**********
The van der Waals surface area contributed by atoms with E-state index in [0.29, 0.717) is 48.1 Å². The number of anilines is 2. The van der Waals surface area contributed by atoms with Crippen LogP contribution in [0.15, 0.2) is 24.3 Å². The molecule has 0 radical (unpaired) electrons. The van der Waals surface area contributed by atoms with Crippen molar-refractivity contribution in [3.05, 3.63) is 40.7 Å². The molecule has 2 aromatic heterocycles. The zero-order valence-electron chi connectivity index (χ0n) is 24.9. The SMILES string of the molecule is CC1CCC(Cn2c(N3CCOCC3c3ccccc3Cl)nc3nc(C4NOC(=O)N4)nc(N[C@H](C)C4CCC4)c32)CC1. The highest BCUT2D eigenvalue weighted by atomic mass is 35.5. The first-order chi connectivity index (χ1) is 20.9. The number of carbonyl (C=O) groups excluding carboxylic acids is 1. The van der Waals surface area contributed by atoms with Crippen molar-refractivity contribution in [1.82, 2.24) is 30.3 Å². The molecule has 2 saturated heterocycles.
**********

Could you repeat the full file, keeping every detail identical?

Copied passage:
The van der Waals surface area contributed by atoms with E-state index in [0.29, 0.717) is 48.1 Å². The number of anilines is 2. The van der Waals surface area contributed by atoms with Crippen LogP contribution in [0.15, 0.2) is 24.3 Å². The molecule has 0 radical (unpaired) electrons. The van der Waals surface area contributed by atoms with Crippen molar-refractivity contribution in [3.05, 3.63) is 40.7 Å². The molecule has 2 aromatic heterocycles. The zero-order valence-electron chi connectivity index (χ0n) is 24.9. The SMILES string of the molecule is CC1CCC(Cn2c(N3CCOCC3c3ccccc3Cl)nc3nc(C4NOC(=O)N4)nc(N[C@H](C)C4CCC4)c32)CC1. The highest BCUT2D eigenvalue weighted by atomic mass is 35.5. The first-order chi connectivity index (χ1) is 20.9. The number of carbonyl (C=O) groups excluding carboxylic acids is 1. The van der Waals surface area contributed by atoms with Crippen molar-refractivity contribution in [1.82, 2.24) is 30.3 Å². The molecule has 2 saturated heterocycles.